Friday, May 12 2006
April and May are a sort of Teabag Christmas for me in my laboratory. I fling my Red Rose teabags out the laboratory window into the nearby Mockernut Hickory tree, where a good fraction of them end up caught and hanging by their mousey little tails. As the leaves come in thicker and thicker the teabags disappear and I lose my interest in this form of decoration, at least that was the way things happened last year. This year is different, though, because I'm spending a lot more time in the laboratory cranking out code, drinking a lot more tea and chucking many more teabags. I'm also producing a lot more urine, but I've got the disposal of that resource under control, so it's rather pleasant out on the laboratory deck.
The trappings of my life these days are those teabag decorations, that five gallon urinal, and The Polyphonic Spree, my principle soundtrack these past few days (discovered by Gretchen from the otherwise-useless movie Thumbsucker). I've come to associate these things with the end of Homo technicalis, just because they're all part of my life simultaneously. The urinal makes sense in a sad sort of way, since it produces fertilizer in a renewable way that might otherwise be made from non-renewable natural gas. But that's only if you (as most people do) look at a tiny part of the process. Most of the food I eat was produced by non-renewable means and shipped great distances with non-renewable fuel. That urine and the body that produced it are just cardboard houses of unsustainability cheerily holding forth while the thunderstorms of natural limits gather. As I'm peeing into the non-renewably-manufactured PVC funnel of my makeshift urinal, birds flit about in the trees and the wind bends the boughs and I think to myself that all these natural things are just marking time waiting for humanity's keg to run out so they can have their world back again. I see the non-renewably fed cats rolling around in the dust on the non-renewable asphalt of the driveway or stalking the renewably-fed songbirds through a slowly reforesting patch of lawn and I'm saddened by ephemerality of it all. What exactly was the point of all this? Are there any points anyway?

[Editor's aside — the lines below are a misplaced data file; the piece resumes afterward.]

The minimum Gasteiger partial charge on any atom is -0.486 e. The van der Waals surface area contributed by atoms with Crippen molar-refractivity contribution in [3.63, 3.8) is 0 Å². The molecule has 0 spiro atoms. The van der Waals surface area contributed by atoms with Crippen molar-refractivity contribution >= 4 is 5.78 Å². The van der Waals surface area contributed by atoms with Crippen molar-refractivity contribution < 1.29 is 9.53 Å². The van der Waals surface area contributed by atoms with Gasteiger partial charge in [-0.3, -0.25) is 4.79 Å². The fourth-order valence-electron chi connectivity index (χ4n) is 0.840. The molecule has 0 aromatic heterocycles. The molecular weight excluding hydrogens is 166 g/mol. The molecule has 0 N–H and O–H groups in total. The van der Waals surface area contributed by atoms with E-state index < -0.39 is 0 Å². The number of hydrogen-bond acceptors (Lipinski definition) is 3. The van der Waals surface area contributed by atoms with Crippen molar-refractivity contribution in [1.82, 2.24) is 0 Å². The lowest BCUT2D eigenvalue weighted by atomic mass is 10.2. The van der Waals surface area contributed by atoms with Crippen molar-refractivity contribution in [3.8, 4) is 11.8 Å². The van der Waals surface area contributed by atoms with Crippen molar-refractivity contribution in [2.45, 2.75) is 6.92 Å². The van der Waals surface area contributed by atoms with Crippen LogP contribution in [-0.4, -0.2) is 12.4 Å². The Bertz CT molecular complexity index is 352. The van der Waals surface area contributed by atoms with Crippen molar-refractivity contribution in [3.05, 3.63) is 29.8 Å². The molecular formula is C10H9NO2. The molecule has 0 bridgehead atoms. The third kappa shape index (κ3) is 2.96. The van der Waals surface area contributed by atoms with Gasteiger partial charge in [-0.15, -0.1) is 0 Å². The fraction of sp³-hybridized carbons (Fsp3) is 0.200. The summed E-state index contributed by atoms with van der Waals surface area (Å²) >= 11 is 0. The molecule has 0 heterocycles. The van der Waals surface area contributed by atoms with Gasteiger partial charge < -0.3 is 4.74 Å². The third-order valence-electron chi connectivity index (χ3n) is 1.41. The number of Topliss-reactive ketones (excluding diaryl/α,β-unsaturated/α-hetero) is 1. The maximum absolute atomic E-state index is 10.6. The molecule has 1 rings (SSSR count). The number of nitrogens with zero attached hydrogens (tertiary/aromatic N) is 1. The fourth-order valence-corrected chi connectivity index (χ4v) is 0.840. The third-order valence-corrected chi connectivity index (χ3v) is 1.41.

Tonight Gretchen and I had dinner again at the Reservoir Inn with our friends Susan and Don from Boiceville. Susan had just won a prestigious (and reasonably lucrative) award for one of her translations from German to English, so congratulations were in order. As we had last time we'd done dinner with Susan and Don, we drank rather more alcohol than we might otherwise have drunk. A cautionary story unfolded outside the restaurant window on Basin Road when a Town of Woodstock Police car (acting somewhat outside his jurisdiction) pulled over a contractor in a pickup truck. I know enough about contractors on a Friday night to be fairly certain that there was an open beer beside the driver when the pull over began. The driver popped a breath mint right there in front of the cop, but he must have said something pretty good because he was released without any paperwork being generated.
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